Is it time for Universal Motorcycle Helmet Laws?

Motorcycle helmet laws exist in most states but not all of them make wearing a helmet a universal requirement for motorcyclists.

States with those laws also see increased helmet use and that keeps riders safe, according to a new study by the CDC. Helmets prevent serious injury and fatality in a significant number of motorcycle accidents, both for drivers and passengers.

But riders aren’t necessarily embracing universal helmet laws. Push-back is parlty due to an aversion to government interference in what is seen as personal business. Most of the top personal injury attorney Fort Lauderdale have come across cases which had the defendant claiming for compensation despite them not wearing helmets during the incident. Despite winning these cases as the person at fault could be clearly seen by everyone, making helmet compalsary is still a primary issue which has to addressed by many states. One of the easiest ways to implement and make sure everyone buys a helmet is by providing good quality helmets at a cheaper as then there will be no reason why a person does not own and use a helmet.

Is this a case of Big Brother or do states have a legitimate reason for wanting universal helmet laws?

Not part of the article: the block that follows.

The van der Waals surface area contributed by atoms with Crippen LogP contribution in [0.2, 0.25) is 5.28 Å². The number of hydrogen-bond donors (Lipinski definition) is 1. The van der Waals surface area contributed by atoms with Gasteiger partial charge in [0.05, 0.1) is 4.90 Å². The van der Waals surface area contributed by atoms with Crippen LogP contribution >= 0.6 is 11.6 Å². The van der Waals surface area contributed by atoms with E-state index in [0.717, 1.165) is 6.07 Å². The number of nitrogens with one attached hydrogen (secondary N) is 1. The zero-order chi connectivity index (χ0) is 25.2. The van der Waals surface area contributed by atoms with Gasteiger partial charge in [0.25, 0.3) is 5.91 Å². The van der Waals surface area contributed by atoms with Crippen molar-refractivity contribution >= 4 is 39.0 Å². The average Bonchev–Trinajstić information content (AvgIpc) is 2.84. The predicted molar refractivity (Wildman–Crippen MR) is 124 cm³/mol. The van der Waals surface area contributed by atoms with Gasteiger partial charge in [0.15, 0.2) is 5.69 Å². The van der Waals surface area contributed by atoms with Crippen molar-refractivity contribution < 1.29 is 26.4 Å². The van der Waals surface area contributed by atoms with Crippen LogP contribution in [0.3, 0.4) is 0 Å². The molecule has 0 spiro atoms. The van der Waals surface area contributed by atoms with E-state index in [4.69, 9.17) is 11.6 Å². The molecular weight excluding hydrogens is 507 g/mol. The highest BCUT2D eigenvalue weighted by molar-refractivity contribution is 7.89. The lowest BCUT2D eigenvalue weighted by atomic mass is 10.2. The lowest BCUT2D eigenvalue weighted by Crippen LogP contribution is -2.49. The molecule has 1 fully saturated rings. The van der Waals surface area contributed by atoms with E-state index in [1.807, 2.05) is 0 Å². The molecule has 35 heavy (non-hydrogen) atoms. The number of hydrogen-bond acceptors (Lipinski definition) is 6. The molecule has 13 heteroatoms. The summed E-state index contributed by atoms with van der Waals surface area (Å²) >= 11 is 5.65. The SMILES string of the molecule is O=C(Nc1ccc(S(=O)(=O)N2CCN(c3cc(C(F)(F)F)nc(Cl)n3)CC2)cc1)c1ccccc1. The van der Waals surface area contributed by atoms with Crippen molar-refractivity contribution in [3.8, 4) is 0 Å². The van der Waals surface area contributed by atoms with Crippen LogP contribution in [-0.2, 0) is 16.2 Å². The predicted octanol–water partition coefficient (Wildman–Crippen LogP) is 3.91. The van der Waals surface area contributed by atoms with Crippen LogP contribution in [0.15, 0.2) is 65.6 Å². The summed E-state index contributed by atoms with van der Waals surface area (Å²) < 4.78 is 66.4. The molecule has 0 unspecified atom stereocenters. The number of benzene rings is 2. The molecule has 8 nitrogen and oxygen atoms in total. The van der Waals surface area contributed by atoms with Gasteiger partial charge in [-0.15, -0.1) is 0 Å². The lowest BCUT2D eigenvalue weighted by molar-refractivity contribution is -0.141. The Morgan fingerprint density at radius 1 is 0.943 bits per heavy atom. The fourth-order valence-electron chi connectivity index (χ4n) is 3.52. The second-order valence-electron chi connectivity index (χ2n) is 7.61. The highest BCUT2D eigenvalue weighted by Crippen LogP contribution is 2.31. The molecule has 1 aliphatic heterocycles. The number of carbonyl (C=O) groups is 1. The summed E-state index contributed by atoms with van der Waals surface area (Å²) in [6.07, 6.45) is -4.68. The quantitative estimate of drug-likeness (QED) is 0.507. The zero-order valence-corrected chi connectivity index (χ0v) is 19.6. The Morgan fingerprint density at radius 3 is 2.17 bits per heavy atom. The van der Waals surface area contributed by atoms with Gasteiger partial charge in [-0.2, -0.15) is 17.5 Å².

One of the things that may be influencing universal motorcycle helmet laws is economics.

Helmets prevent fatalities and that means lower cost for states. They save on medical bills and see cost savings in overall state productivity, reports USA Today.

Helmet-wearing can also save motorcyclists time and money. It can mean lower medical bills in a crash, less time consulting a lawyer after an accident, and less time lost from work due to injury.

States that have partial helmet laws, requiring only certain people to wear helmets, may also be influenced by cost factors. Florida law requires motorcyclists to wear helmets if they are under 20 or carry less than $10,000 in medical insurance, according to WJHG.

Florida is likely saving money on that second group since. The helmet decreases the chance of serious injury in an accident and that means lower medical bills for people with less coverage.

Universal helmet laws exist in 19 states with another 28 that have partial helmet laws which generally cover young people. Only three states have no law: Illinois, Iowa, and New Hampshire.

In tough economic times, any kind of cost saving measure becomes more popular. But motorcycle helmet laws also make accidents less dangerous to riders and that has an inherent value.

If universal motorcycle helmet laws do save both money and lives, as the CDC report suggests, it may be time to reconsider them in every state.